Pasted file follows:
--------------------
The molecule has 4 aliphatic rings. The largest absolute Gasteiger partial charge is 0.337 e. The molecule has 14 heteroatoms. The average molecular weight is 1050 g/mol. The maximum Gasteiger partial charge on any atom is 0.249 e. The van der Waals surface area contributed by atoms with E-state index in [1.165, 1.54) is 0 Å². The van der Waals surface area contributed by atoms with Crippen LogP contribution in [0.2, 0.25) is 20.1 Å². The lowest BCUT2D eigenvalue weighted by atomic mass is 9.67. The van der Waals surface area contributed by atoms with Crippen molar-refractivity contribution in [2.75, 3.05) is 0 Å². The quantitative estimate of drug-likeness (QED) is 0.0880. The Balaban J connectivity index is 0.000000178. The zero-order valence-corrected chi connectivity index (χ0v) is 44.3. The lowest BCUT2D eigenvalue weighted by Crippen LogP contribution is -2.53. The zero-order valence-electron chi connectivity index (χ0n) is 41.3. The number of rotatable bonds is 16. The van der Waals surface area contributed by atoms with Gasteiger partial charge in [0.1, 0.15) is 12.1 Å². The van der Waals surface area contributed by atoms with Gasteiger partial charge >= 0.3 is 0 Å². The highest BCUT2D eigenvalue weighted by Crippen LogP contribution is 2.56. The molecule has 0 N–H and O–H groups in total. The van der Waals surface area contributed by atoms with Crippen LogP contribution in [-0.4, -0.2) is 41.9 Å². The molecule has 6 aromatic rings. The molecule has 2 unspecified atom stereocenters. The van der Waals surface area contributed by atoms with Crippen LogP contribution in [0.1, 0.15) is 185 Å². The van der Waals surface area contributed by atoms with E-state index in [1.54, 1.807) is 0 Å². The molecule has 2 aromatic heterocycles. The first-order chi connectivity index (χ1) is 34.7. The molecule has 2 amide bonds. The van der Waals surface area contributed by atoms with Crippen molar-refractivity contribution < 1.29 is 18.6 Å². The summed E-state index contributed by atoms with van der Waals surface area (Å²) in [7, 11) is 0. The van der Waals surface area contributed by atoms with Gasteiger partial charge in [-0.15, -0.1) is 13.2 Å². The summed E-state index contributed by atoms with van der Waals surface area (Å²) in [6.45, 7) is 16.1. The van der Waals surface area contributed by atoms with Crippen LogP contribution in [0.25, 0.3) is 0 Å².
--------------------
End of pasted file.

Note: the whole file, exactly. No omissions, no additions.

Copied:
The molecule has 4 aliphatic rings. The largest absolute Gasteiger partial charge is 0.337 e. The molecule has 14 heteroatoms. The average molecular weight is 1050 g/mol. The maximum Gasteiger partial charge on any atom is 0.249 e. The van der Waals surface area contributed by atoms with E-state index in [1.165, 1.54) is 0 Å². The van der Waals surface area contributed by atoms with Crippen LogP contribution in [0.2, 0.25) is 20.1 Å². The lowest BCUT2D eigenvalue weighted by atomic mass is 9.67. The van der Waals surface area contributed by atoms with Crippen molar-refractivity contribution in [2.75, 3.05) is 0 Å². The quantitative estimate of drug-likeness (QED) is 0.0880. The Balaban J connectivity index is 0.000000178. The zero-order valence-corrected chi connectivity index (χ0v) is 44.3. The lowest BCUT2D eigenvalue weighted by Crippen LogP contribution is -2.53. The zero-order valence-electron chi connectivity index (χ0n) is 41.3. The number of rotatable bonds is 16. The van der Waals surface area contributed by atoms with Gasteiger partial charge in [0.1, 0.15) is 12.1 Å². The van der Waals surface area contributed by atoms with Gasteiger partial charge >= 0.3 is 0 Å². The highest BCUT2D eigenvalue weighted by Crippen LogP contribution is 2.56. The molecule has 0 N–H and O–H groups in total. The van der Waals surface area contributed by atoms with Crippen LogP contribution in [-0.4, -0.2) is 41.9 Å². The molecule has 6 aromatic rings. The molecule has 2 unspecified atom stereocenters. The van der Waals surface area contributed by atoms with Crippen LogP contribution in [0.1, 0.15) is 185 Å². The van der Waals surface area contributed by atoms with E-state index in [1.54, 1.807) is 0 Å². The molecule has 2 aromatic heterocycles. The first-order chi connectivity index (χ1) is 34.7. The molecule has 2 amide bonds. The van der Waals surface area contributed by atoms with Crippen molar-refractivity contribution < 1.29 is 18.6 Å². The summed E-state index contributed by atoms with van der Waals surface area (Å²) in [7, 11) is 0. The van der Waals surface area contributed by atoms with Gasteiger partial charge in [-0.15, -0.1) is 13.2 Å². The summed E-state index contributed by atoms with van der Waals surface area (Å²) in [6.45, 7) is 16.1. The van der Waals surface area contributed by atoms with Crippen LogP contribution in [0.25, 0.3) is 0 Å².